Biochemist Jennifer Doudna and biophysicist Eva Nogales led an international collaboration with results that point the way to the rational design of new and improved versions of Cas9 enzymes for basic research and genetic engineering.

Pinning down malevolent cancer cells

Lydia Sohn is developing a new technique based on microtechnology to distinguish between different types of circulating tumor cells also known as CTC’s . She hopes this more sensitive approach will help clinicians learn which CTC’s are most prone to lead to metastasis.

Magnes exhibition explores intellectual migration

A new exhibition at UC Berkeley’s Magnes Collection of Jewish Art and Life tells the stories of more than 70 scholars, writers and artists – many of them Jewish, related to Jews or political dissidents – who escaped the rise of Nazism and fascism in Europe and brought their talents and dreams with them to UC Berkeley.

Puzzling question in bacterial immune system answered

A team of researchers with the Berkeley Lab and UC Berkeley have determined how the bacterial enzyme known as Cas9, guided by RNA, is able to identify and degrade foreign DNA during viral infections, as well as induce site-specific genetic changes in animal and plant cells

Seafloor carpet catches waves to generate energy

UC Berkeley Professor Reza Alam, an expert in wave mechanics, is looking to harness the power of big ocean waves by using the seafloor “carpet”, which he proposes will convert ocean waves into usable energy.

Solutions for voters’ short-term view of economic returns

American voters are pointedly asked during every presidential campaign if they are better off today than four years ago. But a new study published in the latest edition of the American Journal of Political Science examines why voters actually consider how the economy has performed only in the last six months.

Researchers open door to new HIV therapy

People infected with the Human Immunodeficiency Virus (HIV) can stave off the symptoms of AIDS thanks to drug cocktails that mainly target three enzymes produced by the virus, but resistant strains pop up periodically that threaten to thwart these drug combos.

Announcing the California Report Card

Californians can now use smartphones to grade their state on timely issues. Developed by the office of Lt. Governor Gavin Newsom with the CITRIS Data and Democracy Initiative at UC Berkeley.

Costas Spanos Appointed New CITRIS Director

Costas Spanos, the Andrew S. Grove Professor and Chair of Electrical Engineering and Computer Sciences, will become the fourth Director of CITRIS (the Center for Information Technology Research in the Interest of Society).

Why state’s water woes could be just beginning

As 2013 came to a close, the media dutifully reported that the year had been the driest in California since records began to be kept in the 1840s. UC Berkeley paleoclimatologist B. Lynn Ingram didn’t think the news stories captured the seriousness of the situation.

Urging women in physics to stay in physics

UC Berkeley graduate student Katayun Kamdin’s experience as an undergraduate physics major at the University of Chicago was like that of many women who enter a field traditionally dominated by men.

Eel River Observatory seeks clues to watershed’s future

University of California, Berkeley, scientists will receive $4,900,000 over the next five years to study the nearly 10,000 square kilometer Eel River watershed in Northern California and how its vegetation, geology and topography affect water flow all the way to the Pacific Ocean.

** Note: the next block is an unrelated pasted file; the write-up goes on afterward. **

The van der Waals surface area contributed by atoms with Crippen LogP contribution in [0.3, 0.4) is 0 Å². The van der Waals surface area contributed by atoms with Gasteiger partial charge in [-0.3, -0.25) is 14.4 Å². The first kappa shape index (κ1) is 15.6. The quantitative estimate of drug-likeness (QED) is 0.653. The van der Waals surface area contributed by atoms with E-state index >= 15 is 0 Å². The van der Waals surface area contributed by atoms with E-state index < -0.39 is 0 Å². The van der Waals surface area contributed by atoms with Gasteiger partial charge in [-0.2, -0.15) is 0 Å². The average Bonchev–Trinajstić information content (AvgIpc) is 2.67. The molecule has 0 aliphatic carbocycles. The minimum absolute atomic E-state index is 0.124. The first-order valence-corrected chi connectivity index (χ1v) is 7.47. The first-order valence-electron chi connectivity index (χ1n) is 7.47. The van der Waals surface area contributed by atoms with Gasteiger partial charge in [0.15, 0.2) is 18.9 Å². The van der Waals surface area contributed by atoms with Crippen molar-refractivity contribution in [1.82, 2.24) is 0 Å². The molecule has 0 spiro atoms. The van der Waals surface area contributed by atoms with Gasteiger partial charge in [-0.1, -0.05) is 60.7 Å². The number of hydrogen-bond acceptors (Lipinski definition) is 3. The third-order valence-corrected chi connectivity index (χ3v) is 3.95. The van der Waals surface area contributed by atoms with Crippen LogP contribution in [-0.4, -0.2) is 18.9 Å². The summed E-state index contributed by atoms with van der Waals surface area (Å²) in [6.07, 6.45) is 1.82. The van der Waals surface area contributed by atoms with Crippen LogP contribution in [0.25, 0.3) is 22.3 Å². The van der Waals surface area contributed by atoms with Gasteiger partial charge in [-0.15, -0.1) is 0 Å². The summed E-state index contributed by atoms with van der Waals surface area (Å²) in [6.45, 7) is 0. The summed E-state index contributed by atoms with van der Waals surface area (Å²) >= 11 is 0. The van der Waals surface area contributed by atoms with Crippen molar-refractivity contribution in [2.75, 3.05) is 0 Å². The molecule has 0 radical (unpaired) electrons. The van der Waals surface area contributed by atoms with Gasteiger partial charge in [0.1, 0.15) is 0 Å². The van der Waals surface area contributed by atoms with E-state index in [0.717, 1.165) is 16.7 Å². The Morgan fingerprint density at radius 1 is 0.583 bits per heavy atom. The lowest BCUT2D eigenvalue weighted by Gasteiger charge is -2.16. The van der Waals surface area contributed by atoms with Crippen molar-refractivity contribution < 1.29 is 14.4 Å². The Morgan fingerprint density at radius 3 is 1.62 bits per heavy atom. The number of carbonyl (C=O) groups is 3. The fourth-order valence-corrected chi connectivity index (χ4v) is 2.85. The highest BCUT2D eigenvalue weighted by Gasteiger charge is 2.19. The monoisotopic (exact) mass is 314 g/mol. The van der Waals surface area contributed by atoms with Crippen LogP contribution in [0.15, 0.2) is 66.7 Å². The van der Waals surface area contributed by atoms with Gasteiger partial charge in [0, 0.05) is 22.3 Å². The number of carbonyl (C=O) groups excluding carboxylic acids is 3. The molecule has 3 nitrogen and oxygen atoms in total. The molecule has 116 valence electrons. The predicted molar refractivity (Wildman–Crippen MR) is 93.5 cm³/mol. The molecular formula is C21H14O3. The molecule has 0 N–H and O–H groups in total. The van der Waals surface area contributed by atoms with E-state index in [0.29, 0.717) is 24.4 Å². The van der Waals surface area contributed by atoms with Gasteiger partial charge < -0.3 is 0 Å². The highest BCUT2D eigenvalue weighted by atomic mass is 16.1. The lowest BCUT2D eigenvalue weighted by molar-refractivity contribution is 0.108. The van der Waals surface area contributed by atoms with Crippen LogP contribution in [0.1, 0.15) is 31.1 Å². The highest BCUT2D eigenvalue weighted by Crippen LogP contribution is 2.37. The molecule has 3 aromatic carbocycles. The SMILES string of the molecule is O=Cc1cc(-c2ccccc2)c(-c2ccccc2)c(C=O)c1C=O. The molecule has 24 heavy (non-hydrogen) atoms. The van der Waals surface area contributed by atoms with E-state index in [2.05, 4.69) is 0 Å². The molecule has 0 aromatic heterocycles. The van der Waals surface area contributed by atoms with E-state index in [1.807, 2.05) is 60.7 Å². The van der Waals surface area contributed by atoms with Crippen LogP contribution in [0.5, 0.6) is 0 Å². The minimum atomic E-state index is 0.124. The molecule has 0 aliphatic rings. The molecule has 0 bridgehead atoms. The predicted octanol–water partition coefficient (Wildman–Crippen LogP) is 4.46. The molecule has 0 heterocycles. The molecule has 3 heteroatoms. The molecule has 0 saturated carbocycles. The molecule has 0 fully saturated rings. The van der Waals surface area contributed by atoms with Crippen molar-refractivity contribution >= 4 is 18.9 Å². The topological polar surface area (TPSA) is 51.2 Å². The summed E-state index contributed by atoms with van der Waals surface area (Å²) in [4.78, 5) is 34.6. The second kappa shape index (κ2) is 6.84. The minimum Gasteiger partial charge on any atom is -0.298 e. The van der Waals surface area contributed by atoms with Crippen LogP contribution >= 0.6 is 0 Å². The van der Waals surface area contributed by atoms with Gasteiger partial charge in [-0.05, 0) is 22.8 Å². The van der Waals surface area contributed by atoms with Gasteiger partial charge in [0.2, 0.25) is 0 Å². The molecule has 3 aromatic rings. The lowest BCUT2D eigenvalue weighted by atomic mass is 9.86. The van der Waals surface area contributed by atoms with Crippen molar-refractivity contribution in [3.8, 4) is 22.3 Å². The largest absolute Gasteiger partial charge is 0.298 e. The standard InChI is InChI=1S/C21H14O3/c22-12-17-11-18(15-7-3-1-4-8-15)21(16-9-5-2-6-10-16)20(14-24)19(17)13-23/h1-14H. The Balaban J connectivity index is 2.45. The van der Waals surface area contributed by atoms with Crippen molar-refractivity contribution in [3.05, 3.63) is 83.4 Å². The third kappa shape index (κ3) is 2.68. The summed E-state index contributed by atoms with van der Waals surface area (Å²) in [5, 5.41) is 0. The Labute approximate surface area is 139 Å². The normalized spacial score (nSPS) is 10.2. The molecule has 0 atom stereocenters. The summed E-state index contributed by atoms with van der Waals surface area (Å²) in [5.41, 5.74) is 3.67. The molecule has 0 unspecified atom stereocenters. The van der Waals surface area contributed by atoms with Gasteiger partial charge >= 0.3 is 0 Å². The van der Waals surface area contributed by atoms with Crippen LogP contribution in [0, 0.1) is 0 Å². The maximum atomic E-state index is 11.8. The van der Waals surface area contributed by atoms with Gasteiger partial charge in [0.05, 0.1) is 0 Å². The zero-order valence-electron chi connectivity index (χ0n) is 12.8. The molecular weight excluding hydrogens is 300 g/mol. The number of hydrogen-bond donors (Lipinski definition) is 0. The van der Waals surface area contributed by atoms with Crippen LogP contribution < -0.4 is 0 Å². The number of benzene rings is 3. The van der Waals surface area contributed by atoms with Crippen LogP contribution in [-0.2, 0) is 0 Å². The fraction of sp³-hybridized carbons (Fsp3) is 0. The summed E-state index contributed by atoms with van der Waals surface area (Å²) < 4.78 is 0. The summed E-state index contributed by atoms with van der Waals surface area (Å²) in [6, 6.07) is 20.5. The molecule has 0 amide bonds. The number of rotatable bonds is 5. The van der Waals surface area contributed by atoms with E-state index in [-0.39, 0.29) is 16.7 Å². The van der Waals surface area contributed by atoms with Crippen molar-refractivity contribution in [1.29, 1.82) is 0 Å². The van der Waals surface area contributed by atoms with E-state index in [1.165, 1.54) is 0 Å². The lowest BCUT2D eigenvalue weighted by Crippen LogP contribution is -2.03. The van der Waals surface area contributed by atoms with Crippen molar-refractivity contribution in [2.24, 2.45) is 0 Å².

Symposium spotlights clean-technology solutions

In the atrium of Sutardja Dai Hall, a screen displayed real-time results as audience members texted votes they based on what they’d just seen on stage. The audience was voting on favorites from a spate of innovative, environmentally friendly energy technologies being developed and refined through Cleantech to Market (C2M), a unique collaboration of UC Berkeley and the Lawrence Berkeley National Laboratory.

BOSS Measures the Universe to One-Percent Accuracy

Today the Baryon Oscillation Spectroscopic Survey (BOSS) Collaboration announced that BOSS has measured the scale of the universe to an accuracy of one percent. This and future measures at this precision are the key to determining the nature of dark energy.

Kumar and Murthy receive Keck Fund award

Bioengineering professors Sanjay Kumar and Niren Murthy have been granted a $500,000 research award from the W.M. Keck Foundation for their project, Single Tumor Cell Proteomics for Diagnosis and Prognosis.

Workshop series sows the seeds for conservation

The Jepson Herbarium at UC Berkeley has a big mission: understanding and protecting California’s flora. Given that the state is home to thousands of native plants, nearly 1,500 of which can be found only here, that’s a lot of work for a lot of people with a lot of specialized knowledge. So the Jepson Herbarium has done what comes naturally in order to ensure it will always have the well-trained plant-lovers it needs.

President Obama Honors Outstanding Early-Career Scientists

President Obama named 102 researchers as recipients of the Presidential Early Career Awards for Scientists and Engineers, the highest honor bestowed by the United States Government on science and engineering professionals in the early stages of their independent research careers.

Senate confirms Yellen as first woman to lead Federal Reserve Bank

Janet Yellen, a professor emeritus at UC Berkeley’s Haas School of Business and a trailblazer for women economists in academia, will become the 15th chair of the Federal Reserve Board of Governors starting Feb. 1. The U.S. Senate confirmed the presidential nominee today (Monday, Jan. 6).